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20 Vinyl LPs to Look For in the Holiday Season

Posted by Billy Gil, November 30, 2015 09:00am | Post a Comment

vinyl lps for gifts

Looking for a gift for yourself or someone special this holiday season? Check out these 20 upcoming or recently released vinyl LPs, including some of the best albums of 2015, holiday classics and rad reissues.

Phil SpectorA Christmas Gift For You [Red Vinyl]
Out Now

phil spector a christmas gift for you vinylThe greatest Christmas album ever! If you don’t have it already, get these lively wall-of-sound, girl-group renditions of holiday classics like “Santa Claus Is Coming to Town” and “White Christmas” on shiny red vinyl.


William OnyeaborAtomic Bomb
Out Now

william onyeabor atomic bomb lpJust released as a “Record Store Day First” Black Friday title, world music legend William Onyeabor’s second album includes the title track, a standout from his well-received 2013 compilation, Who Is William Onyeabor? Get into these hypnotic Afropop grooves, and pick up his other just-reissued albums, too: Body and Soul, Crashes in Love, Tomorrow, Hypertension, Good Name and Anything You Sow.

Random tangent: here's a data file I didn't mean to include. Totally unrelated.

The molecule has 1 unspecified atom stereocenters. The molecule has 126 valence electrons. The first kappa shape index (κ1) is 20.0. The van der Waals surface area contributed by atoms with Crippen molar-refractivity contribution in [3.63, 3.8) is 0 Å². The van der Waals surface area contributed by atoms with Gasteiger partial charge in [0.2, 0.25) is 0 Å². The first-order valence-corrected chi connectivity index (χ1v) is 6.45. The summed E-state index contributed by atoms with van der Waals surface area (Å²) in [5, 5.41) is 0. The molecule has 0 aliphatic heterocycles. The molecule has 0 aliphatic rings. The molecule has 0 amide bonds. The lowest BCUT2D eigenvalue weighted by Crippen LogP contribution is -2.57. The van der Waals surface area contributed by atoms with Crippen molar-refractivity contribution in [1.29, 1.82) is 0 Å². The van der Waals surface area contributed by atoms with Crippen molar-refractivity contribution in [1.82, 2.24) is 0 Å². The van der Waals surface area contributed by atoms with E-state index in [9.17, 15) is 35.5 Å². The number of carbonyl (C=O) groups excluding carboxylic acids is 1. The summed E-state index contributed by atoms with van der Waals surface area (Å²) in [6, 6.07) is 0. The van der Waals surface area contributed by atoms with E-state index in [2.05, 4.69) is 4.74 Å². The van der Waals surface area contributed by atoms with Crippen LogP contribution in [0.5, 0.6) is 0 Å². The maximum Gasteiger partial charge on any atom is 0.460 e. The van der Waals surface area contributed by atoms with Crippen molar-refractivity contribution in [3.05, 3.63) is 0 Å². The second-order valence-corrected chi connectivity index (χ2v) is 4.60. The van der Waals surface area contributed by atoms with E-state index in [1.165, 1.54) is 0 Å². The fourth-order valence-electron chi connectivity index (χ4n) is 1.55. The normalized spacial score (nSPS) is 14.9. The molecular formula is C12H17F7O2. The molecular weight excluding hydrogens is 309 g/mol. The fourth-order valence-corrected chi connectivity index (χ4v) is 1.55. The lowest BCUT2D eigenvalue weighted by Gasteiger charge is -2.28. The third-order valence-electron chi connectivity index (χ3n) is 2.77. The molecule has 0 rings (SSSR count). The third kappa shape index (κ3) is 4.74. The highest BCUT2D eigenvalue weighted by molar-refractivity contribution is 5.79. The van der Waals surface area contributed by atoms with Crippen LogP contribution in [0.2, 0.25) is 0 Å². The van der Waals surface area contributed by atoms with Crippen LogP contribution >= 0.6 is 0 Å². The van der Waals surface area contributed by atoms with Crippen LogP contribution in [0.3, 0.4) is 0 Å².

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The 10 Best Albums of 2015 So Far

Posted by Billy Gil, July 1, 2015 06:38pm | Post a Comment

best albums of 2015

Now that the year is officially half over, we’re checking back over the albums that have been released thus far in 2015. Maybe all of this will change in six months, but for now, here are the albums I’ve been most excited about this year. We’d love to hear some more under-the-radar albums that came out this year that haven’t been as covered by the blogosphere, so please leave a comment and suggest some more picks.